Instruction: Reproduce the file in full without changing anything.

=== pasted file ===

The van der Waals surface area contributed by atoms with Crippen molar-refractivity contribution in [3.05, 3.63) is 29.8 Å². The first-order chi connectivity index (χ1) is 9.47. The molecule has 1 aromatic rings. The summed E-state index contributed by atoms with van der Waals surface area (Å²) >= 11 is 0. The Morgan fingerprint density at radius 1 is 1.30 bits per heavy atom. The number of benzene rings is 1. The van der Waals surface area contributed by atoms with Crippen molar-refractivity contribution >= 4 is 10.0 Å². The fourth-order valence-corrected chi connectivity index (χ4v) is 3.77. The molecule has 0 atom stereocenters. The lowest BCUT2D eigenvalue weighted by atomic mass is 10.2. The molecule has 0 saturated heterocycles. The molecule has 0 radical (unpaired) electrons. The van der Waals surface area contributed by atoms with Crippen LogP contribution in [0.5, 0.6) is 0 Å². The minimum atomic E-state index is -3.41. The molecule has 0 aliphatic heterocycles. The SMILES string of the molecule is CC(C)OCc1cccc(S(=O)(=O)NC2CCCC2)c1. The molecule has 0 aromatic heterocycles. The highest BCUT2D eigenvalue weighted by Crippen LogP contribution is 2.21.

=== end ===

The van der Waals surface area contributed by atoms with Crippen molar-refractivity contribution in [3.05, 3.63) is 29.8 Å². The first-order chi connectivity index (χ1) is 9.47. The molecule has 1 aromatic rings. The summed E-state index contributed by atoms with van der Waals surface area (Å²) >= 11 is 0. The Morgan fingerprint density at radius 1 is 1.30 bits per heavy atom. The number of benzene rings is 1. The van der Waals surface area contributed by atoms with Crippen molar-refractivity contribution >= 4 is 10.0 Å². The fourth-order valence-corrected chi connectivity index (χ4v) is 3.77. The molecule has 0 atom stereocenters. The lowest BCUT2D eigenvalue weighted by atomic mass is 10.2. The molecule has 0 saturated heterocycles. The molecule has 0 radical (unpaired) electrons. The van der Waals surface area contributed by atoms with Crippen LogP contribution in [0.5, 0.6) is 0 Å². The minimum atomic E-state index is -3.41. The molecule has 0 aliphatic heterocycles. The SMILES string of the molecule is CC(C)OCc1cccc(S(=O)(=O)NC2CCCC2)c1. The molecule has 0 aromatic heterocycles. The highest BCUT2D eigenvalue weighted by Crippen LogP contribution is 2.21.